11th August


Deciduous fringe of coniferous plantation.

I've had the idea for this page for some time, but had to wait for the proper time and specimen(s). I usually show pictures from a given location, but today all pictures are from a single specimen of Eared Willow - Salix aurita. The number of species make this little bush an eco-system in its own right.

Early sun, then dull.

Almost all Willows in this area are severely damaged by Plagiodera versicolora - the Willow Leaf Beetle. Adult (left) and larva (right).


The larvae eat the under surface of the leaf which then dies and turns brown in the affected area.

Notice that there is also some fungal rust on the leaves. I wondered how the association of the fungus and larvae might affect either of the organisms and found this:

1 Willows often need to cope with attack by both rust fungi and herbivores. We studied whether rust infection on willow affects the herbivore, and vice versa, whether herbivore feeding affects the fungal infection. The system investigated by laboratory bioassays and greenhouse experiments consisted of the willow hybrid Salix cuspidata, the rust Melampsora allii-fragilis and the willow leaf beetle Plagiodera versicolora. Effects were studied both on a local scale (rust infection and feeding on the same leaf) and systemically (rust infection and feeding on different, but adjacent leaves).

2 Rust infection was not affected by herbivore feeding on a local scale. Systemically, however, the willow's susceptibility towards rust infection was increased by herbivore feeding, as indicated by a higher number of rust sori on leaves adjacent to feeding-damaged leaves. The herbivore's performance was detrimentally affected by rust infection: increase of mortality (systemically), decrease of larval weight (locally and systemically) and prolonging of developmental time (locally and systemically).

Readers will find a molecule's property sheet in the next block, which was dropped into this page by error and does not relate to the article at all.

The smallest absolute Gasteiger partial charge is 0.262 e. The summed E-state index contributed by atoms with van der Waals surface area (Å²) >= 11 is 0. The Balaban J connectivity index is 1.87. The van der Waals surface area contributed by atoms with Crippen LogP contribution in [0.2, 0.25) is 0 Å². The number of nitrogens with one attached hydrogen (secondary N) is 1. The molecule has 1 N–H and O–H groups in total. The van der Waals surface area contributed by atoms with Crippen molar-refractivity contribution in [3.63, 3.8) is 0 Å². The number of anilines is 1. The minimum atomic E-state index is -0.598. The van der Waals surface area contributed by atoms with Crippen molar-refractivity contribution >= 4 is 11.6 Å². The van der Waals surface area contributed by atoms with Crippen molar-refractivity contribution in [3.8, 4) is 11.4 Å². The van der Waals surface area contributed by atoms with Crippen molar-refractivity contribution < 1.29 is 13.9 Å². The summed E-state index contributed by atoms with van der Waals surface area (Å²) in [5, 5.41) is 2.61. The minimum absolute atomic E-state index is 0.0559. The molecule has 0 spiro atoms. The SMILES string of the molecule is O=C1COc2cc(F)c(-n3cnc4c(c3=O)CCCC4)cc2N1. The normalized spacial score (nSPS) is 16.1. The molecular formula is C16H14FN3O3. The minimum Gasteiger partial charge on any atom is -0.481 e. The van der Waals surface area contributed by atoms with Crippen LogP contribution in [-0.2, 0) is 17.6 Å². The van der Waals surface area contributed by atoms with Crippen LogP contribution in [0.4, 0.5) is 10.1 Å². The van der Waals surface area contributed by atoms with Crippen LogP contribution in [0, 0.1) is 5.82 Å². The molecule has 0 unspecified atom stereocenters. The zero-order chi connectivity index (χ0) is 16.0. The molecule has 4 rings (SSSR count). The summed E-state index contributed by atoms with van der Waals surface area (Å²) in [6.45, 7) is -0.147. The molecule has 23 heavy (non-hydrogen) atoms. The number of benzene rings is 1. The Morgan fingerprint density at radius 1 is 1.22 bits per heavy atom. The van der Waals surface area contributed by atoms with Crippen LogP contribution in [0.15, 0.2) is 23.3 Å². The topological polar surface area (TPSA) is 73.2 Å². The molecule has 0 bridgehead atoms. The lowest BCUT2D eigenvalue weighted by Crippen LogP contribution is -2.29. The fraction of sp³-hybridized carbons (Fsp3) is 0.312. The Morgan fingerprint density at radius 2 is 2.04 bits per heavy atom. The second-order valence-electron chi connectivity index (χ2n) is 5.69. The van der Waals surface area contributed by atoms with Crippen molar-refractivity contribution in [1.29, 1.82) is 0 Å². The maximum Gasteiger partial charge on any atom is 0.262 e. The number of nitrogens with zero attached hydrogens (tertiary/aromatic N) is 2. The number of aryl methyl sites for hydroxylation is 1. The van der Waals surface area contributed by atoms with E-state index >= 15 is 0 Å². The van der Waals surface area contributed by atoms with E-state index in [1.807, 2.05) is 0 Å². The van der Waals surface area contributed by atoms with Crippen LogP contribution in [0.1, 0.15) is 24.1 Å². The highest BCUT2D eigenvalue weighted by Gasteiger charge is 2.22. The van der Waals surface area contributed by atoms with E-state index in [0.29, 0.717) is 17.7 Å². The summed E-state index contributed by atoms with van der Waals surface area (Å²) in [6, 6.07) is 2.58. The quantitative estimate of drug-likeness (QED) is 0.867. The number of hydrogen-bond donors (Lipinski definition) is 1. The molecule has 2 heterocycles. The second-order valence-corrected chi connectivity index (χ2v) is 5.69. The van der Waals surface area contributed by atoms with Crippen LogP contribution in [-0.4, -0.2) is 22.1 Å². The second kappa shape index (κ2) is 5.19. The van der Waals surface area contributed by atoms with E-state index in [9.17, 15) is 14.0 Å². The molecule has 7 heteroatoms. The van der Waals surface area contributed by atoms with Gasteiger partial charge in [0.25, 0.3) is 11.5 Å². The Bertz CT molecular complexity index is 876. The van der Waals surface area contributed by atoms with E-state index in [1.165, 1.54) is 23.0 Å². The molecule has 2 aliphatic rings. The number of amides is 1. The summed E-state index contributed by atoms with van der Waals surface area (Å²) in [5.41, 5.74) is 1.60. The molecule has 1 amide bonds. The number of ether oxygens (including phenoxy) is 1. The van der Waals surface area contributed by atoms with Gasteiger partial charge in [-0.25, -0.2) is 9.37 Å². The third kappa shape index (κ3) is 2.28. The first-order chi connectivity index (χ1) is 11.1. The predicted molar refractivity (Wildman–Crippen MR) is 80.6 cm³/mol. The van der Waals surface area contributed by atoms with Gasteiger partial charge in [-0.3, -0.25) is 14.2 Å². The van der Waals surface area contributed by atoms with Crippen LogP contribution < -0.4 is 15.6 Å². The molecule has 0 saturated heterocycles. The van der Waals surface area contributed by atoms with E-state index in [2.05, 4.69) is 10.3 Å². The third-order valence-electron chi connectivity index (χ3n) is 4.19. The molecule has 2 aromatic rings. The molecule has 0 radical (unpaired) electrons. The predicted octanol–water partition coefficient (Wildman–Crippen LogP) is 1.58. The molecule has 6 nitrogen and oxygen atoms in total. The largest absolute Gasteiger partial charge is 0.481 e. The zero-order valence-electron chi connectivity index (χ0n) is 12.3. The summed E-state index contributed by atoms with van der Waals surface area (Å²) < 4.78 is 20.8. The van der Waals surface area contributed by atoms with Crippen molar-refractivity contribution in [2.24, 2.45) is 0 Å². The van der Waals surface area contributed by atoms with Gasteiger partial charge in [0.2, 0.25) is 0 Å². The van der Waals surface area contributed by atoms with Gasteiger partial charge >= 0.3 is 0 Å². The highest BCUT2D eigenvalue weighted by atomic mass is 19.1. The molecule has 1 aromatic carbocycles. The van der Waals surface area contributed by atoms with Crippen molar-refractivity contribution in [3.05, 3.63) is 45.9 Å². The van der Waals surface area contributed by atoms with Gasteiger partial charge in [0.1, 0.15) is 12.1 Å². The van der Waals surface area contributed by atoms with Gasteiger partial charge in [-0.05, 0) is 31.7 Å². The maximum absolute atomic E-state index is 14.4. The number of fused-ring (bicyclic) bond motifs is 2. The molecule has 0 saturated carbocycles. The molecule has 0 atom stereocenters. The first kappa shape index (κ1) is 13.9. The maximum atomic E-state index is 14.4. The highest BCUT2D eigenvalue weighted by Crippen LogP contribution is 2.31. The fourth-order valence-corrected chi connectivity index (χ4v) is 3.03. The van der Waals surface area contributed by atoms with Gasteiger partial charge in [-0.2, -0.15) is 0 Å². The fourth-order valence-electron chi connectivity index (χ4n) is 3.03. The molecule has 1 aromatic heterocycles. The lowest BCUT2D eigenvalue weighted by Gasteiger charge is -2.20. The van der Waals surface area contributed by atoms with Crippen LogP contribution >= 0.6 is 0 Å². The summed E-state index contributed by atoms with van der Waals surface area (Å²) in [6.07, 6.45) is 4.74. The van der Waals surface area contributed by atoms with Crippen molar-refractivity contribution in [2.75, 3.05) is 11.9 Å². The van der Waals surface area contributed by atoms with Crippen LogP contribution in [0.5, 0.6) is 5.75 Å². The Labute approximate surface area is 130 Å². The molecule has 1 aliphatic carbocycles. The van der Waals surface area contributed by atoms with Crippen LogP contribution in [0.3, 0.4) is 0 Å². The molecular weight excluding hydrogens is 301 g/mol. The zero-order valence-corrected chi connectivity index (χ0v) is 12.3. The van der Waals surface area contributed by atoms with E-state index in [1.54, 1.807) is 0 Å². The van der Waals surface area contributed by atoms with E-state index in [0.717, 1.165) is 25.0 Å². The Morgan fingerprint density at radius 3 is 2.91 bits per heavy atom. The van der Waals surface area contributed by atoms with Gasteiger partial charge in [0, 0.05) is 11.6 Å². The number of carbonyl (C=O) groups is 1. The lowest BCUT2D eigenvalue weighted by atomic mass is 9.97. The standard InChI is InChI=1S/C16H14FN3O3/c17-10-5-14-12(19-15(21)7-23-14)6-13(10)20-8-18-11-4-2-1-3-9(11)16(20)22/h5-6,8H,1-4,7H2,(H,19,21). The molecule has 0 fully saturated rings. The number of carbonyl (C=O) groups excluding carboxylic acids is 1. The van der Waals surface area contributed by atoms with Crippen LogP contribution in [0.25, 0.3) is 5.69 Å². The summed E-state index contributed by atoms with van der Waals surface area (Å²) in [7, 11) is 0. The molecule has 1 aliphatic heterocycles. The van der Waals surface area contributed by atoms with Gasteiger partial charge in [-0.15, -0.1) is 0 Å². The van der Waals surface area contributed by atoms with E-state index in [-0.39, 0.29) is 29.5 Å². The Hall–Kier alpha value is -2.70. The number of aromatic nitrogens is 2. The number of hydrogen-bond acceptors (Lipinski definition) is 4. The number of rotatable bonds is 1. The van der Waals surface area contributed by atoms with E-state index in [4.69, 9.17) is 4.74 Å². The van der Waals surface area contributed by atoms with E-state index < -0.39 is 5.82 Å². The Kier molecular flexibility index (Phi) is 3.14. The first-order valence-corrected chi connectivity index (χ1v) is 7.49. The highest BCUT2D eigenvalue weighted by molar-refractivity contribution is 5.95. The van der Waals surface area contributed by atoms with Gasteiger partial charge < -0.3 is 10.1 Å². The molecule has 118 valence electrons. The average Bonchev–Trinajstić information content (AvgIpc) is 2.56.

3 Previous rust infection enhanced systemically the willow's susceptibility towards subsequent fungal infection. Previous herbivore feeding on the willow had no effects on the herbivore's developmental time and mortality. However, feeding upon previously feeding-damaged willow leaves significantly reduced larval weight.

Abstract of:

Herbivores and pathogens on willow: do they affect each other?

Authors: Simon M.; Hilker M.

Source: Agricultural and Forest Entomology, Volume 5, Number 4, November 2003, pp. 275-284(10)

Here's a close-up of the (presumably) Melampsoria rust.

Willow Tar-spot - Rhytissma salicinum - is also quite common. This tiny (4mm) yellow fly was moving from tar spot to tar spot and feeding. Was it eating spores?


This leaf (and many others) had shelters spun by moth larvae. The leaf immediately below the shelter shows evidence that the (now departed) inhabitant had been there for some time.


This Sawfly larva was responsible for large gaps in the leaves. These larvae usually feed in large groups, but this one was on its own. About 4 mm long.

This little spider was also hanging around. Notice the damage to all the leaves in the background.

And finally, a definite victim of the Entomophthora muscae fungus. The Dung-fly has been killed and the fungus can be plainly seen on the wings and thorax.

After I had left, I realised that I could have got Lecanora spp. lichens around the trunk at ground level.

Still, not a bad list of species:-


Leaf Beetle

Yellow Fly

Tar Spot


Sawfly larva

Moth larva



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